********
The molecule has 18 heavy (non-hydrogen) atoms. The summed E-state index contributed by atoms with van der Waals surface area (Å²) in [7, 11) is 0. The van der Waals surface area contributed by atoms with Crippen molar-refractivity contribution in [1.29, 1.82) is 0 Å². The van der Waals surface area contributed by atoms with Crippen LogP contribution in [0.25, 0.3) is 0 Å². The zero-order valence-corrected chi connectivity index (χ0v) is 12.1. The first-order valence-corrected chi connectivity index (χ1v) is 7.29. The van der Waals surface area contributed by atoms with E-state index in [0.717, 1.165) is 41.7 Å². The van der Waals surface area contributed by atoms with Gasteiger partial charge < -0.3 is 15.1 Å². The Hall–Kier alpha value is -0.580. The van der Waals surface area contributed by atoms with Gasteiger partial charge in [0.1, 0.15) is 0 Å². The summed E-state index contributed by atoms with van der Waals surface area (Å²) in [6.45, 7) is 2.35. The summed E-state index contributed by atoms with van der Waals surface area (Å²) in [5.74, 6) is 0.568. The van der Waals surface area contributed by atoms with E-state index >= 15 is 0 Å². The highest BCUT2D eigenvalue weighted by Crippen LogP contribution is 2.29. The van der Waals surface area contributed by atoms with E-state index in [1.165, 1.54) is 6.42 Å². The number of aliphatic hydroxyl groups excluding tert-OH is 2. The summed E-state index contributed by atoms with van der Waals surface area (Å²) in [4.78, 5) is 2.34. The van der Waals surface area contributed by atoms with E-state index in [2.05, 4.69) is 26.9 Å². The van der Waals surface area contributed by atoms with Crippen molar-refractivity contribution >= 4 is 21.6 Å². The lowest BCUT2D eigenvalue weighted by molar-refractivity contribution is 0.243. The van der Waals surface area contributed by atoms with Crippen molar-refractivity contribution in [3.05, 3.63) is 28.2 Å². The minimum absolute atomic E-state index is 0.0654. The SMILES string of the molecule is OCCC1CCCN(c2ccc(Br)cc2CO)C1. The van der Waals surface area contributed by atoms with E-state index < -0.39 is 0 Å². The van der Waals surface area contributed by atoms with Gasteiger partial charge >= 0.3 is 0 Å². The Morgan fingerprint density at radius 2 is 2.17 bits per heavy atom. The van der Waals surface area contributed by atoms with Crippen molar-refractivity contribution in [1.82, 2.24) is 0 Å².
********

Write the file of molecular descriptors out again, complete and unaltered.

The molecule has 18 heavy (non-hydrogen) atoms. The summed E-state index contributed by atoms with van der Waals surface area (Å²) in [7, 11) is 0. The van der Waals surface area contributed by atoms with Crippen molar-refractivity contribution in [1.29, 1.82) is 0 Å². The van der Waals surface area contributed by atoms with Crippen LogP contribution in [0.25, 0.3) is 0 Å². The zero-order valence-corrected chi connectivity index (χ0v) is 12.1. The first-order valence-corrected chi connectivity index (χ1v) is 7.29. The van der Waals surface area contributed by atoms with E-state index in [0.717, 1.165) is 41.7 Å². The van der Waals surface area contributed by atoms with Gasteiger partial charge < -0.3 is 15.1 Å². The Hall–Kier alpha value is -0.580. The van der Waals surface area contributed by atoms with Gasteiger partial charge in [0.1, 0.15) is 0 Å². The summed E-state index contributed by atoms with van der Waals surface area (Å²) in [6.45, 7) is 2.35. The summed E-state index contributed by atoms with van der Waals surface area (Å²) in [5.74, 6) is 0.568. The van der Waals surface area contributed by atoms with E-state index >= 15 is 0 Å². The highest BCUT2D eigenvalue weighted by Crippen LogP contribution is 2.29. The van der Waals surface area contributed by atoms with E-state index in [1.165, 1.54) is 6.42 Å². The number of aliphatic hydroxyl groups excluding tert-OH is 2. The summed E-state index contributed by atoms with van der Waals surface area (Å²) in [4.78, 5) is 2.34. The van der Waals surface area contributed by atoms with E-state index in [2.05, 4.69) is 26.9 Å². The van der Waals surface area contributed by atoms with Crippen molar-refractivity contribution >= 4 is 21.6 Å². The lowest BCUT2D eigenvalue weighted by molar-refractivity contribution is 0.243. The van der Waals surface area contributed by atoms with Crippen molar-refractivity contribution in [3.05, 3.63) is 28.2 Å². The minimum absolute atomic E-state index is 0.0654. The SMILES string of the molecule is OCCC1CCCN(c2ccc(Br)cc2CO)C1. The van der Waals surface area contributed by atoms with E-state index < -0.39 is 0 Å². The van der Waals surface area contributed by atoms with Gasteiger partial charge >= 0.3 is 0 Å². The Morgan fingerprint density at radius 2 is 2.17 bits per heavy atom. The van der Waals surface area contributed by atoms with Crippen molar-refractivity contribution in [1.82, 2.24) is 0 Å².